We enjoyed every concert we attended, but our favorites were the first and the last: Brazilian Jazz and legendary Smokey Robinson. Most programs take place in the 5,000 seat amphitheater, so getting the tickets was not a challenge. However, finding a reasonably priced accommodation conveniently located inside the Institution—was. The majority of establishments require a week-long commitment, and most get filled long before the new season is announced and gate passes go on sale.
I was almost desperate: I had our tickets, daily gate passes, and pre-paid parking, but no place to stay! And then, purely by chance, we discovered the Great Tree Inn. Read about that wonderful B&B in our next article.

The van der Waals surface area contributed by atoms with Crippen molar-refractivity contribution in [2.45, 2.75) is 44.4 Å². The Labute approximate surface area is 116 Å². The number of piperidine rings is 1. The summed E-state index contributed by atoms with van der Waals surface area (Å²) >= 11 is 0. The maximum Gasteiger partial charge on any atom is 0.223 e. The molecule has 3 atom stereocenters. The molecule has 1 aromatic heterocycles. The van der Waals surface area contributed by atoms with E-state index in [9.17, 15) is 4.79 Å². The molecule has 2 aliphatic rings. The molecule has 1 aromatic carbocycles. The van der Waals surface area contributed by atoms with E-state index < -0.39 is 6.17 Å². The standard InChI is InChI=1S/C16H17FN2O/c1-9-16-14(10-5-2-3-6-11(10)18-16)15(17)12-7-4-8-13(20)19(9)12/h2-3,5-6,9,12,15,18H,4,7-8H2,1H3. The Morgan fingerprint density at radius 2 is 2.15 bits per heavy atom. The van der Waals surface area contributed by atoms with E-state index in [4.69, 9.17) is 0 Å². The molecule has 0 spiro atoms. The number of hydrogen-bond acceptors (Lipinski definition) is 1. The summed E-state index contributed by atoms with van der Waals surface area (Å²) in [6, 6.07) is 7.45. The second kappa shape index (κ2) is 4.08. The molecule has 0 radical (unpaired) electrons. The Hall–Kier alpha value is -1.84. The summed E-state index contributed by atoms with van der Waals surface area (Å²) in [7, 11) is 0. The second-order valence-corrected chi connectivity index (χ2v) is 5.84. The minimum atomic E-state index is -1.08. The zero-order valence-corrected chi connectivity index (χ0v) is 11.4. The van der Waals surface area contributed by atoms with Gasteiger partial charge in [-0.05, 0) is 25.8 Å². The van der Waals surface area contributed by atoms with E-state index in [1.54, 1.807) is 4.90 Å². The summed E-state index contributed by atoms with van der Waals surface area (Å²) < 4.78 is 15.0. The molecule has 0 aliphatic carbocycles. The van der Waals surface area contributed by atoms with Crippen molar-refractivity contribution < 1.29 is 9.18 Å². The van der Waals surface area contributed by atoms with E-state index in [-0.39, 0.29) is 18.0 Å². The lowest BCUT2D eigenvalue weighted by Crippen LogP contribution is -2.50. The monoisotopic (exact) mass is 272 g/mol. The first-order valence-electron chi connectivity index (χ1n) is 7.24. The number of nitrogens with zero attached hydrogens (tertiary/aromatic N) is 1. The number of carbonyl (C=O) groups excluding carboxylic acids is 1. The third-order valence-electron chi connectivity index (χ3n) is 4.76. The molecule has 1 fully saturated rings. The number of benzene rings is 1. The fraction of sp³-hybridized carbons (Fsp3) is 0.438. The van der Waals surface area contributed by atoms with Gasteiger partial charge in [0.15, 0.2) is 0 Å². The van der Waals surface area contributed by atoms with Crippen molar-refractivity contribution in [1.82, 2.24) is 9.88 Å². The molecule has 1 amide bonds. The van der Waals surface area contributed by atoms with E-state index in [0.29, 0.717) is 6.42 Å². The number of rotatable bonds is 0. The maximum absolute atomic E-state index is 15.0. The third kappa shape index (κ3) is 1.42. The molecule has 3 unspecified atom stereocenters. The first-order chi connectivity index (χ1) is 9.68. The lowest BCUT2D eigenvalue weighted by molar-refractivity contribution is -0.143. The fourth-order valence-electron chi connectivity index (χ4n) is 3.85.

Learning the history of the land and past and present of the people has always been an important part of all our trips. While in Santa Barbara, we wanted to learn more about the Native American nation of Chumash. That tribe used to inhabit the central and southern coasts of California from Morro Bay in the north to Malibu in the south. Today, this land is part of the counties of San Luis Obispo, Santa Barbara, Ventura, and Los Angeles. The Historical Museum of Santa Barbara could have been a great resource for us, but it was closed due to the pandemic.
So, we decided to visit the Old Mission that was specifically established in 1786 to Christianize the Chumash. It was there that the native people used to live, study, pray, work, and die. While exploring the mission, we walked along the paths of the church cemetery admiring the elegant and elaborate mausoleums of important citizens of the town. The indigenous people of the land were buried there as well, but were soon forgotten. It is worth mentioning that some of them were the stonemasons who built the Mission and the artists who painted the church walls.
Finding the grave of the Lone Woman of San Nicolas Island